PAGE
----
It’s 30 years since a North Vietnamese tank crashed through the gates of the Presidential Palace in Saigon in what was then South Vietnam.
It was the symbolic end of a long and painful war, and a humiliation in the extreme for the United States. That war had cost the US armed forces 58 000 dead, but its opponent had lost 1,4 million men, and its South Vietnamese allies 250 000 dead.
Who was right and who was wrong in that war that dominated so much of the discussions in the West during the 1960s’s and early 1970’s?
In one fundamental sense, it is obvious that the United States misread the entire situation.
Looking through the lenses of the day, they saw the Communist insurgence in the South of the divided Vietnam as an expression of a wave of monolithic Communist domination that would risk sweeping through Southeast Asia and beyond if not stopped.
These were the days of containment, and that strategy made it necessary to take a stand wherever what was seen to be an expression of either Soviet or Communist Chinese power tried to advance.
In a way, the escalating involvement in Vietnam was the concrete expression of the famous words of John Kennedy in his inaugural speech 1961 that the United States was ready to ”pay any price, bear any burden… support any friend, oppose any foe to assure the survival and success of liberty.”
In retrospect, it is obvious that the United States was up against the forces of indigenous nationalism far more than the forces of creeping communist imperialism.
Since the fall of Saigon in 1975, Communism hasn’t made any advances in the region. On the contrary, we have seen the policies of capitalism creeping into the societies that once proclaimed that they were going to do something entirely different.
When visiting Saigon – everyone said Saigon, hardly anyone Ho Chi Minh City – a decade ago I sometimes wondered who really had won the war. It was a bustling city, eager to open up to the world, commercial in the extreme and certainly looking for its models and ideals in the United States more than anywhere else.
But if the United States turned out to be wrong in warning for the dangers of dominoes falling to Communism all over the region, the propaganda from the other side looks equally hollow with the distance of the decades.
Those marching the streets of the West in those days declared their support for a democratic South Vietnam, said it had nothing to do with Communism and denied there was any direction or involvement from Hanoi.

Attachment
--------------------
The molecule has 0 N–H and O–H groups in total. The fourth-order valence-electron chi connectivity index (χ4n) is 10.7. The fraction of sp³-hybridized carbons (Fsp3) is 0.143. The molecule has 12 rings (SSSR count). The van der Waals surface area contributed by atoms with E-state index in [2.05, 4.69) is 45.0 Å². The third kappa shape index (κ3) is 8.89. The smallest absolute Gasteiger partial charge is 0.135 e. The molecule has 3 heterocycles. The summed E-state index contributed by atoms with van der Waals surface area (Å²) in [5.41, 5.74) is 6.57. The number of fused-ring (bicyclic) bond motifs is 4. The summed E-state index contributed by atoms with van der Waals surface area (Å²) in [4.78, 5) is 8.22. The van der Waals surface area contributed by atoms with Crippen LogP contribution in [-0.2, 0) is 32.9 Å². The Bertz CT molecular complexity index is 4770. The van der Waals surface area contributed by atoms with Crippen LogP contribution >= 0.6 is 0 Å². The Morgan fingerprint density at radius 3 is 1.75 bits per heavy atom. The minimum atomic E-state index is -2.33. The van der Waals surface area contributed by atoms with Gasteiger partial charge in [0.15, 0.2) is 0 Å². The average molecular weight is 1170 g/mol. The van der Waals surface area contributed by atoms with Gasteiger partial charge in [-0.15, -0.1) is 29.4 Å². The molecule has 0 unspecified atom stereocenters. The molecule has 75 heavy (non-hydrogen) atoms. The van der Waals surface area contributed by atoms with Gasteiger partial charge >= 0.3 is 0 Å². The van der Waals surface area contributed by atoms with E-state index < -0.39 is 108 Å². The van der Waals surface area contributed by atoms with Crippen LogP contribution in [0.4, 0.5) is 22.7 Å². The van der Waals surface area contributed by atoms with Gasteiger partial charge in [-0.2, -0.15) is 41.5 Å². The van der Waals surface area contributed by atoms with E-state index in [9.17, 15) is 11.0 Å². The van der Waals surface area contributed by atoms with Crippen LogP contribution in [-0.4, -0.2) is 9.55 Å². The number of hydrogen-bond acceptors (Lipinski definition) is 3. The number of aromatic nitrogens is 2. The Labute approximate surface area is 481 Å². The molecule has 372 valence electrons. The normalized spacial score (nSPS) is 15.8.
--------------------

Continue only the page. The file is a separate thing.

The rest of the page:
But in the end it was the divisions of the regular North Vietnamese army that in its rapid offensive in the spring of 1975 caused the sudden collapse of the regime in Saigon. No less than 13 divisions of the NVA took part in the final assualt on Saigon.
And immediately after taking power, it was obvious that it was Hanoi that was in command, that democracy was distinctly not on the agenda, that a unification under the leadership of the North was going to be enforced and that a Communist dictatorship should be extended over the entire country.
It did not last long until we started to see the boats with desperate people trying to flee the repression and poverty of the Vietnam. Suddenly, the Communist take-over presented the world with a huge refugee crisis as people did whatever they could to get away from ”re-education camps”, repression and economic collapse that followed the imposition of socialist policies in the South.
In the immediate years after 1975, approximately one million people risked the dangereous waters of the South China Sea to seek a new future in other parts of the world.
At the same time as a million people fled, those faces of the former National Front for Liberation that had been so active in drumming up support in the outside world disappeared. There was no room for the democrats of the South when the communists of the North took over.
Vietnam remains a Communist dictatorship today, although hardly one trying to extend its reach. Its regime still struggles with the question of far it dares to reform and open up, but at the end of the day knows that it hasn’t much of an alternative.
A period of reform in between 1985 and 1996 has been followed by a period in which the more dogmatic forces have called the tune. The old men in Hanoi are still trying to restrict the forces of reform, thereby significantly reducing the possibilities of the talented and charming people of Vietnam to reach its potential.
Communism has been a tragedy in Vietnam – North and South – in the same way as it has been in the rest of the world.
The United States is looking back on the war in Vietnam as a gigantic mistake, driven by the logic of the Cold War.
But those that marched in the streets of the West during the years of the war – speaking about their support for liberation, national self-determination and democracy – were in many ways equally misguided and mistaken.